Why Tesla’s Revenue Growth Outshines Losses

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Tesla Inc. (NASDAQ: TSLA) reported fourth-quarter and full-year 2016 earnings after markets closed on Wednesday. For the quarter, the electric car maker posted an adjusted diluted loss per share loss of $0.69 on adjusted revenues of $2.29 billion. In the same period a year ago, the company reported adjusted a net loss of $2.02 on revenues of $1.2 billion. Fourth-quarter results compare to consensus estimates calling for a per share loss of $0.43 and $2.18 billion in revenues.

For the year the company posted an adjusted net loss per share of $2.87 on revenues of $5.59 billion compared with a net loss of $5.39 per share and revenues of $3.43 billion in 2015. Analysts were looking for a net loss of $2.32 per share and revenues of $7.02 billion.

The results include the effect of Tesla’s acquisition of Solar City effective beginning November 21 through December 31, 2016.

On a GAAP basis, the carmaker lost $78 per diluted share in the quarter, excluding stock-based compensation, acquisition costs, and a $0.57 per share gain from the Solar City acquisition.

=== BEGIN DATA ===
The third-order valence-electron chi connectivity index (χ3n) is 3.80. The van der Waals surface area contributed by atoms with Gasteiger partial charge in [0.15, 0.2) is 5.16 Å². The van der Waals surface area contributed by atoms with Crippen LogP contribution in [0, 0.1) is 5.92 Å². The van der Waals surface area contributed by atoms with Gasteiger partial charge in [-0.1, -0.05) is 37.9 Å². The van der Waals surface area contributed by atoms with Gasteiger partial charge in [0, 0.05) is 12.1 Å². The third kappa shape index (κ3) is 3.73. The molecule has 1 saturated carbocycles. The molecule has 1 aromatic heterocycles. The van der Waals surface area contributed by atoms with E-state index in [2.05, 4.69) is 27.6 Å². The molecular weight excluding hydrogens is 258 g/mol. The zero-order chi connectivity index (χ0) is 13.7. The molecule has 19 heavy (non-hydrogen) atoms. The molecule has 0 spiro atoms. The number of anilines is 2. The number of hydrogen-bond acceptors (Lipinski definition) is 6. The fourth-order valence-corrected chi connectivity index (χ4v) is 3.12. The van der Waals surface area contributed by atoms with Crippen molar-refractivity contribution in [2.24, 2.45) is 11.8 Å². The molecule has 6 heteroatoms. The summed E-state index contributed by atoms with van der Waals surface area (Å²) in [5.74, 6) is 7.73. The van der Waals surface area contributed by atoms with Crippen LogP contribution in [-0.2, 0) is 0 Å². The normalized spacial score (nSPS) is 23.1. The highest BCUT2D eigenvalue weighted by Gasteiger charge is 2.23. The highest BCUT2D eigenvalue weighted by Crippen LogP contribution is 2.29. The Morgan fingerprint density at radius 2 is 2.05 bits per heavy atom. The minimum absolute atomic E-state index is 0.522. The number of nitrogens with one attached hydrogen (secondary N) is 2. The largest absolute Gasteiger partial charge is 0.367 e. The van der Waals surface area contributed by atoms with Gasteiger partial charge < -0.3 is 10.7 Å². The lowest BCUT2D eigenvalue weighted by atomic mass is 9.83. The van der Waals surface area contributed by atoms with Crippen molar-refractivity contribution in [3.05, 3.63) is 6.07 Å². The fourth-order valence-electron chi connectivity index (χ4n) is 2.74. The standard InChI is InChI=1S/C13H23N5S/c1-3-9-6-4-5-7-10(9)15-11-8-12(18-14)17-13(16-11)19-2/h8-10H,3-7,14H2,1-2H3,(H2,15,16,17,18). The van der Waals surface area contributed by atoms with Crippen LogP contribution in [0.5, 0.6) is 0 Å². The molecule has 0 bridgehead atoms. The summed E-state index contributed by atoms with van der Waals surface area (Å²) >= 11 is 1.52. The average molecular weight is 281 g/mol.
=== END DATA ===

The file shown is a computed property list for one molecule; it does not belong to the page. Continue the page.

The carmaker built 24,882 vehicles in the quarter, down 1% sequentially and and up 77% year over year compared with the year-ago quarter. Tesla delivered 22,252 vehicles in the quarter. The company directly leased 1,132 cars to customers in the second quarter worth $117 million in aggregate value.

In its outlook statement, Tesla said it expects to deliver 47,00 to 50,000 Model S and Model X vehicles combined in the first half of 2017, representing growth of 61% to 71% over the first half of last year. Tesla also plans to invest $2 to $2.5 billion in capex ahead of production of the company’s Model 3.

In the solar energy business, the focus will be on profitability and cash preservation rather than megawatts deployed. Tesla said it plans to reduce customer acquisition costs by cutting advertising spending, selling solar products in Tesla stores, and shifting away from leasing solar systems.

The larger-than-expected loss was offset in investors’ minds by revenue growth. Orders rose by 49% compared with the fourth quarter of last year. That’s also good news for the company’s investors.

Tesla’s shares traded up about 2.5% at $278.80 in Wednesday’s after-hours session. The stock’s 52-week range is $167.84 to $287.39. The 12-month price target for the shares was $248.733 before the report with the highest target set at $500.00.